Navigation Bar - Text Links at Bottom of Page


About The Production
Carrie "I arrived on this island at exactly 3:30 PM on Tuesday, June 11, 1986. It seems like only yesterday.”

Twelve years, six seasons and one hugely successful feature film. Since its inception, "Sex and the City” has grown into an international phenomenon, with audiences around the world feeling so close to Carrie, Samantha, Charlotte and Miranda that they practically consider them more like personal friends than fictional characters.

"When the first movie opened,” recalls writer/producer/director Michael Patrick King, "I would see lines of women at the theaters all dressed up as if they were going to a party, not just a movie. It felt to me like they were excited to celebrate this special time with their girlfriends—both the ones in the seats and on the screen. So when I thought about the sequel, I knew I wanted it to be the continuation of the party. I wanted the movie to be the party.”

Sarah Jessica Parker, who not only reprises her role as Carrie Bradshaw but is once again a producer on the film, says, "It's very moving and truly thrilling to be part of something that people have connected with and have strong feelings about, something that they've welcomed into their homes every week and then gone to the theatre to watch. So we gave a lot of thought as to how we'd take them into the next phase, two years down the road.”

Despite the resolution of the first film's major plotlines, there remains plenty to say about these four women and the loves in their lives. Producer John Melfi offers, "It's exciting to go to the next chapter, to see what happens next.”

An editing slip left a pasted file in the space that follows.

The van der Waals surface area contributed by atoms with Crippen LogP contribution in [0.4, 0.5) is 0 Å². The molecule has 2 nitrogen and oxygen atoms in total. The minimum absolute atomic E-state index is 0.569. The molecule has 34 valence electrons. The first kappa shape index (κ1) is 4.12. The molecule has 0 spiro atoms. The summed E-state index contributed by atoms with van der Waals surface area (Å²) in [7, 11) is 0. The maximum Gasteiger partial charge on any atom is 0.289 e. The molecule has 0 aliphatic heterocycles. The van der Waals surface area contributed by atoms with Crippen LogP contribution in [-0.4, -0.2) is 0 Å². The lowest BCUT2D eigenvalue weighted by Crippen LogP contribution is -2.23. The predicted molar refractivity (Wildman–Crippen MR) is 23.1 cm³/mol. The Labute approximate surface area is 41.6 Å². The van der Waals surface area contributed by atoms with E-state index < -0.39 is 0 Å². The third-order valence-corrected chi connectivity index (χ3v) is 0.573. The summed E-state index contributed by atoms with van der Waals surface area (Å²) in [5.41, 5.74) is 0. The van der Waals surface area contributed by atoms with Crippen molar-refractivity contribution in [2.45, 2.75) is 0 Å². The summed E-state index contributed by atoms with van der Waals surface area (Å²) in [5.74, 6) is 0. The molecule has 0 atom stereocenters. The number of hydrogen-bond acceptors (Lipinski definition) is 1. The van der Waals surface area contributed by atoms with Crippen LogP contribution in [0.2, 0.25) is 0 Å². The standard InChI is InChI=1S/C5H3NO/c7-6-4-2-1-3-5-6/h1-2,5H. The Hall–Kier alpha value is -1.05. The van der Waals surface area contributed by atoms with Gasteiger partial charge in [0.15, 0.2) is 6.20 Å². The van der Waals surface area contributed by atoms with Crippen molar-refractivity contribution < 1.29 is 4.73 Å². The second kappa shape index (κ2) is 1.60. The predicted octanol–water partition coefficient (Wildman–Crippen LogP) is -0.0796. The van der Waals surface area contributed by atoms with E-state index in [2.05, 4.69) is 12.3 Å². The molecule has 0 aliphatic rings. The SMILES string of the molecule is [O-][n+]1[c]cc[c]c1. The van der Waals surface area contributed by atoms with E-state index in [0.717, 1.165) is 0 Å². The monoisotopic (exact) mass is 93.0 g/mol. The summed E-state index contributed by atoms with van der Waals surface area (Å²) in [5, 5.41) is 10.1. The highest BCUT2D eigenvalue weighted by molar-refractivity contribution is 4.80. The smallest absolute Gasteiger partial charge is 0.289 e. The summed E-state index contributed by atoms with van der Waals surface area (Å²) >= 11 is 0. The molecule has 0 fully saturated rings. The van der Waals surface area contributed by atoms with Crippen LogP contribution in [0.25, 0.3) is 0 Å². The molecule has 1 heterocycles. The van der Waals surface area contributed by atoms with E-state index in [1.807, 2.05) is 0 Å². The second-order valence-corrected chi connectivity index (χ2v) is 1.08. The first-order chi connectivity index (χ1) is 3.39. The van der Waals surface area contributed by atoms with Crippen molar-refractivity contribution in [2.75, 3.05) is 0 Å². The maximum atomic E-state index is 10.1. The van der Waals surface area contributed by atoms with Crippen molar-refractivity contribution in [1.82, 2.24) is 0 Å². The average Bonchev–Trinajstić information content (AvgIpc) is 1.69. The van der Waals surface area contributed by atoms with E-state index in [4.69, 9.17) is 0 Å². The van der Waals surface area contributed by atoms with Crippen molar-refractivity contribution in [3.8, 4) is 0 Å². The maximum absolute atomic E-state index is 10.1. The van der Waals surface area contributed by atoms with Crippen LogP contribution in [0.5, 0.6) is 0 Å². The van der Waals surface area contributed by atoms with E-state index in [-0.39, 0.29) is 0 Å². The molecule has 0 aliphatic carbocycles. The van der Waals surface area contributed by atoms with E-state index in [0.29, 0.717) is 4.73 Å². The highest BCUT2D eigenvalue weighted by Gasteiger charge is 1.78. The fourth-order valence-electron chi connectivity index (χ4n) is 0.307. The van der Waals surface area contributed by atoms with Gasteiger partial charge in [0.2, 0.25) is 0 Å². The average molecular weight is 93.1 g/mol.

As King began to reflect on how far the characters have come, and to explore where they might be after we last saw them two years ago, a theme began to emerge: tradition.

Though he didn't want "Sex and the City 2” to be a conventional comedy, the various forms and facets of tradition played right into King's hands, and he turned the genre on its ear. "These four women are not traditional and never have been. Miranda had a baby out of wedlock, then got married late, and she's the alpha spouse. Charlotte converted to Judaism, adopted an Asian daughter and had another daughter. Samantha has tried relationships and decided she's always going to be single. And Carrie is somebody who has tried everything she can to make her relationship work with Big and still be a self-employed writer.”

In fact, Parker notes, "Carrie, who at one point thought she might not be the marrying type, is finally married to the love of her life, the man she spent most of her adult life pursuing.” She further adds that Carrie is not alone in reaching a crossroads in her life. "All the women, at this point in their lives, appear to be content with having what they thought they wanted. But, as Michael Patrick so cleverly does in his writing, there's nuance and layers and complications under the surface.”

"At the start of this movie, each of these four characters has found herself beginning to feel boxed in by one of those ‘female' roles,” King says. "Carrie Bradshaw, the eternal single girl, now finds herself struggling with the title of wife. How does the title of ‘Mrs.' affect a woman whose identity, not to mention career path as a writer, has been tied to the idea of being single? Miranda, a partner at a prestigious New York Law firm, has discovered that despite all her years to prove otherwise, there can be a glass ceiling for women who work. Charlotte, who always dreamed of being the perfect mother to a loving family, now has the loving family and is discovering just how far out of her reach being the ‘perfect' mother really is. The outrageous and outspoken Samantha takes on the taboo of menopause and aging by fighting the idea that when a woman goes through the ‘change,' she should have to change.” 

Still playing with their theme, the filmmakers found a way to amp up the level of fantas


Home | Theaters | Video | TV

Your Comments and Suggestions are Always Welcome.

2018 16,  All Rights Reserved.


Find:  HELP!